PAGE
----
6 - How do you feel about the fact that in only a few more months thousands of readers will be able to hold and read your debut novel?
   I don't know. It still feels very unreal. When you write, you get rejected a lot, and those rejections make you get used to the idea that no one else is ever going to read your work. At this point, a hundred or so people, including strangers, have commented about my book online, and their praise does make me happy in some abstract way, but it's still hard to connect it with the actual book that I wrote. Part of this is that I finished the first draft of ETH something like three years ago, so at this point it feels very much like something my younger self did (rather than myself).

   7 - Why do you thing the readers out there should pick up Enter Title Here? What makes the story stand out and, in a way, important?
   They should pick it up because Reshma is a blast. She's so much fun. She's evil and manipulative and self-absorbed...and that's why you love her.

   8 - While writing the story did you ever imagine how a cover might look like and what do you think about the very unique final version?
   I always thought the cover would be kind of abstract: all bright colors and sharp angles. I actually imagined that they might use a typewriter motif, since that seems to be a common cover. I wasn't expecting the old-fashioned word processor look, but I instantly loved it! The cover designer, Maria Elias, did a fantastic job both with that and with laying out the inside of the book. She really loved Enter Title Here, and I think you can see that love on every page of the book.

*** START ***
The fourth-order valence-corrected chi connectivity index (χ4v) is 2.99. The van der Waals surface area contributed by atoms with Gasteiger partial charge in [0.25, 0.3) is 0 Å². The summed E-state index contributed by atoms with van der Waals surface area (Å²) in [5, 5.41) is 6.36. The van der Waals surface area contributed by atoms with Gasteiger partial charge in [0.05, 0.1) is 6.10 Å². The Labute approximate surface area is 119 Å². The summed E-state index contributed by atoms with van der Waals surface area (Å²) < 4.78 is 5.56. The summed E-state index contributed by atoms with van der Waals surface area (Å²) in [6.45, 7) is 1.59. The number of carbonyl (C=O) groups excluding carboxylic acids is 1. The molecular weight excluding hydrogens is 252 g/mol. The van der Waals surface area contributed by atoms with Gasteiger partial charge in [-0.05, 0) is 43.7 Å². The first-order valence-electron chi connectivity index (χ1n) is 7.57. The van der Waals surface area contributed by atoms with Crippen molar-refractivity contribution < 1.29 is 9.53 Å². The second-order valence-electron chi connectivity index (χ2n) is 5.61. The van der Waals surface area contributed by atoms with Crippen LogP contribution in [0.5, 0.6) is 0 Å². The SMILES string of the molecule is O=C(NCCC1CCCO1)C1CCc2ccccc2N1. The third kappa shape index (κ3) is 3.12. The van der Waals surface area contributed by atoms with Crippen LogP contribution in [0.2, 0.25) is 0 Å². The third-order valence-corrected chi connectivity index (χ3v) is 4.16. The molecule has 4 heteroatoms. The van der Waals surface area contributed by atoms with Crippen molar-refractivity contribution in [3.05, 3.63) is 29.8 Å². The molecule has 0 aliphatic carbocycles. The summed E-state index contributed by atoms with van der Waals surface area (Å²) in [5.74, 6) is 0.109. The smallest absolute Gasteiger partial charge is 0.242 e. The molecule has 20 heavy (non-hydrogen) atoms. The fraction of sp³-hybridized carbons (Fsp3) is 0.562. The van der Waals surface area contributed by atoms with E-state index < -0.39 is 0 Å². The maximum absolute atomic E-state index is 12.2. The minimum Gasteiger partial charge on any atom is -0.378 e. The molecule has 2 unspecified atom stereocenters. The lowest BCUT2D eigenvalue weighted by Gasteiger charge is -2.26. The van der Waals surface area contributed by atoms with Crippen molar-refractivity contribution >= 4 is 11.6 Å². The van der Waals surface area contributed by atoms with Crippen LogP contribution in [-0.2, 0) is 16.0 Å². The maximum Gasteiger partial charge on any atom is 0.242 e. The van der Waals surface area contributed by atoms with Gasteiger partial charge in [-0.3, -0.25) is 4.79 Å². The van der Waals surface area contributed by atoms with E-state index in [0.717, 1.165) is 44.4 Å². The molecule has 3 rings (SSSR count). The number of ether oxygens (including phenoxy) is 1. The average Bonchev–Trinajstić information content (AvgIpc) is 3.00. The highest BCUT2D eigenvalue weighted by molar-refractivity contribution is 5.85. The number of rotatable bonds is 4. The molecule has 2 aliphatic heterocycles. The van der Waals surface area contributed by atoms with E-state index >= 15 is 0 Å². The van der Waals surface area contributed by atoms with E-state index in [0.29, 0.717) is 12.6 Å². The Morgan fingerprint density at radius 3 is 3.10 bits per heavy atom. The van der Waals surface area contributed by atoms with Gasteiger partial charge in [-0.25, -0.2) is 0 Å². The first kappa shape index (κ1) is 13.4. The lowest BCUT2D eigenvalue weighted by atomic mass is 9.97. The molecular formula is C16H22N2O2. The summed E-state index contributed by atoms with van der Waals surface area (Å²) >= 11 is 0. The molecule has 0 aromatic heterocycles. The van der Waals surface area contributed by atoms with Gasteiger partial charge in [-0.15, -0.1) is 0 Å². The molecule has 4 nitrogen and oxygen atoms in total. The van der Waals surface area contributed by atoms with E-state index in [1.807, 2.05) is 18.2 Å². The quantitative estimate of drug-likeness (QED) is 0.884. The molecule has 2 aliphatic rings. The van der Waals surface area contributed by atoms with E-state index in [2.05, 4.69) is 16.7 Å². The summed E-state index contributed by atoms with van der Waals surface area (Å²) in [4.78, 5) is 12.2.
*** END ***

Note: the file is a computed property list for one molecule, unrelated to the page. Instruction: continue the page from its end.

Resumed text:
9 – Seeing as you’re a YA author I’m sure you also read YA, so I wondered, what were the last three books you’ve read and what did you think of them?
   The most recent book I read was actually a middle-grade novel: Andrew Chilton's The Goblin's Puzzle. It's a classic humorous MG adventure, in the style of Harry Potter, but it's also emotional and thought-provoking. The book is about a nameless and powerless slave who, with the help of an extremely logical goblin, needs to use his wits to save two girls named Alice (one of whom is a Princess). Riddles and puzzles are a running theme throughout the book, which makes it a feast for the mind, but what I admired most was the wit. Even throwaway lines are extremely wry and funny. I blew through the book, and I'm sorry that it's Chilton's debut: I wish there were a hundred more books of his for me to read.
   I also recently read Hannah Moskowitz's Not Otherwise Specified. I'm bisexual myself, but I've never seen another bisexual character in YA. Her protagonist, Etta, is a fantastic and complicated girl, and everything about the book is so well-realized. I also recently read Catherine Lo's not-yet-released How It Ends: about two girls becoming friends and then having that friendship fall apart. What I loved about the book was that at first everything seems so stereotypical: the shallow mean girls; the obnoxious older sister; the evil stepmom. But as the book goes on, you see that there are so many more facets to everything, and, in the end, there are no easy answers.

   10 – What advice could you give aspiring authors?
   Enjoy being unpublished. I know it sucks, but trust me, it has its upsides. I feel so nostalgic for the days when I didn't have a publisher and an agent and I could just write whatever I wanted to. Of course I feel grateful, but there's also a sense of loss. It's like growing up. We all get older, but we still miss what we left behind. Similarly, if you work hard enough, you will get published eventually, so instead of dwelling on that event, aspiring writers should try to enjoy their freedom...while they still have it.

   11 – If you could have any superpower, what would it be and why?
   To read thoughts! I can't imagine anything more wonderful or intimate than to directly experience the vitality and fertility buried deep within the minds of all the people around me.

About the Author


   Rahul Kanakia’s first book, a contemporary young adult novel called Enter Title Here, is coming out from Disney-Hyperion on August 2nd, 2016. Additionally, his stories have appeared or are forthcoming in Apex, Clarkesworld, Lightspeed, The Indiana Review, and Nature. He holds an M.F.A. in Creative Writing from Johns Hopkins and a B.A. in Economics from Stanford, and he used to work in the field of international development. 
   Originally from Washington, D.C., Rahul now lives in Berkeley. If you want to know more you can visit his blog at blotter-paper.com or follow him on Twitter at twitter.com/rahkan